Wow! It’s been a while since I last updated the ol’ Stereo Bus. But I haven’t forgotten about it. I’m settling into San Francisco nicely, keeping myself very busy. Unfortunately, space is too expensive for me to open up the studio that I planned to open here, but the good news is I’ve started playing bass guitar for the band Cuban Cigar Crisis. CCC is gearing up for recording an album Summer 2010 and I’m already doing research into the production process. I have decided that we should go with a high sample-rate recording this time around. I’ve been working pretty much exclusively at 24-bit/44.1khz but now DAWs are fast enough and hard drives are cheap enough that there’s no good reason not to step it up. 192khz is simply overkill. Most DACs simply upsample to achieve that rate and response can actually be poorer as a result. This leaves the choice between 96khz and 88.2khz.
What’s Your Target?
It all comes down to your target. What is the destination sample rate? Obviously if you plan on releasing high-definition DVD audio, you’ll want your material to be tracked at 96khz. Most of us are targeting standard CD-Audio and simply want to squeeze more definition out of the sound.
Analog vs. Digital Mastering
So, if you ultimately plan on landing at 44.1khz, the question becomes how you’ll end up there. Mastering engineers who use entirely analog processing will pipe your mixes out into the analog domain, throw some compressors and EQ into the fray, and re-convert the result using their high-end DACs. This isn’t a sample-rate conversion. It’s a re-digitization of the sound. Therefore there isn’t a strict correlation between the origin sample rate and the destination sample rate besides how well the fidelity of the source material translates into the digital domain. This is probably a factor of what sample rate the AD converters the mastering engineer is using ‘prefers’. So don’t worry about it. In this situation, 96khz may be the best choice.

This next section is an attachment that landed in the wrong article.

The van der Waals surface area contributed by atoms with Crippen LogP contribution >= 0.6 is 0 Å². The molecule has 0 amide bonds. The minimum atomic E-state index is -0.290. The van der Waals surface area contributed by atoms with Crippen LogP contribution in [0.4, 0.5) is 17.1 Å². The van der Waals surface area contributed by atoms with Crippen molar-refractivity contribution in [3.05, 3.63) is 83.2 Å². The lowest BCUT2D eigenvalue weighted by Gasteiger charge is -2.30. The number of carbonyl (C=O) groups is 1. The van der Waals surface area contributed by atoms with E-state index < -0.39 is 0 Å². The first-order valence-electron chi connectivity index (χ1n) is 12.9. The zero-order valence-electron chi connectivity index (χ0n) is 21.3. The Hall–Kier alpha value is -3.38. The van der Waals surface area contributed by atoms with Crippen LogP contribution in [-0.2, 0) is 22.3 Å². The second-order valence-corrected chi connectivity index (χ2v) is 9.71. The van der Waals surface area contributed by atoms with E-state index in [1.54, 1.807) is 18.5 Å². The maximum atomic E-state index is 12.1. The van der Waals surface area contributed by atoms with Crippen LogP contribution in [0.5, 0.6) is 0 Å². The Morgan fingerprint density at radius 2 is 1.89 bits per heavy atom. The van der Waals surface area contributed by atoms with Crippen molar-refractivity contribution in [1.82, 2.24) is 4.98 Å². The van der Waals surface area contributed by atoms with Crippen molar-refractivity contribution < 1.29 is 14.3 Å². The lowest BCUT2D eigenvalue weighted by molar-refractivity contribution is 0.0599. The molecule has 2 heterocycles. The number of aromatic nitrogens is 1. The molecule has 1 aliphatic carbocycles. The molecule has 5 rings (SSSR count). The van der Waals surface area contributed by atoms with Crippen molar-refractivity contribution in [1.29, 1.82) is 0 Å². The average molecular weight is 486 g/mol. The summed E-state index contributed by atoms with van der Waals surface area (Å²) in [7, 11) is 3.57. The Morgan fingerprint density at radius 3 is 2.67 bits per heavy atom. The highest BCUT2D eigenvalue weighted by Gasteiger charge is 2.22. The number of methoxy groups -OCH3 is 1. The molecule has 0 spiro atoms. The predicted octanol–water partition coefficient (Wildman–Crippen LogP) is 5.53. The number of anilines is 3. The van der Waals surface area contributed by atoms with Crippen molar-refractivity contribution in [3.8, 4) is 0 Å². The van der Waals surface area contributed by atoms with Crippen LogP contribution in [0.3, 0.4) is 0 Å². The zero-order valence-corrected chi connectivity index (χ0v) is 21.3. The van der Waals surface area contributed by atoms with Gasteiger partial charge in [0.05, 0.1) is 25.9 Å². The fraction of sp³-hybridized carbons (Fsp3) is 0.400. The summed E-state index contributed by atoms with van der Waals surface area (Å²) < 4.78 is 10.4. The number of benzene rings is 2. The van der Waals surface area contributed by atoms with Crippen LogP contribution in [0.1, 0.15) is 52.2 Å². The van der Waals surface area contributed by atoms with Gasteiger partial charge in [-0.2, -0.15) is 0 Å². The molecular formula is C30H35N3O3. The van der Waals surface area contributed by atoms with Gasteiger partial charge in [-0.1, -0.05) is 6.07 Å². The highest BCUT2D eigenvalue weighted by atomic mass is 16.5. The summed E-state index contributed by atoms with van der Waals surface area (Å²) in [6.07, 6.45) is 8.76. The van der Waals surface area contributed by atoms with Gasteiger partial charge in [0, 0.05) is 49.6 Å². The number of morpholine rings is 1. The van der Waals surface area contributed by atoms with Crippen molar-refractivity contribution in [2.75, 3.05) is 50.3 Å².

If the engineer is going to be mastering in the digital domain, you have to factor in sample rate conversion.
Sample Rate Conversion
Digital mastering will require a reduction in sample rate from 96khz or 88.2khz to 44.1khz. The translation from 88.2khz to 44.1khz is exactly 1/2. It’s a nice, clean mathematical conversion. To go from 96khz to 44.1khz, on the other hand, we have to divide by some nasty number. 88.2khz, in this case, will almost certainly sound ‘sharper’ and cleaner.
A good analogy is digital photography. Try converting a high-res image to 960px and 882px, respectively. Then save both down to 441px. No matter what dithering algorithm you choose, you’ll probably be as surprised as I was at the results. This is actually a pretty apt analogy to audio.
Check out these images:
Notice how the 96 > 44.1 image is substantially blurrier, particularly in the high-contrast areas around the white spots of my kitty’s fur. The 88.2 > 44.1 image is significantly sharper. This conversion was made using standard bicubic dithering
So, basically, I’m sold. The sonic differences between 96khz and 88.2khz are minimal, yet the sample rate conversion to 44.1 is much smoother with 88.2khz.
What do you think?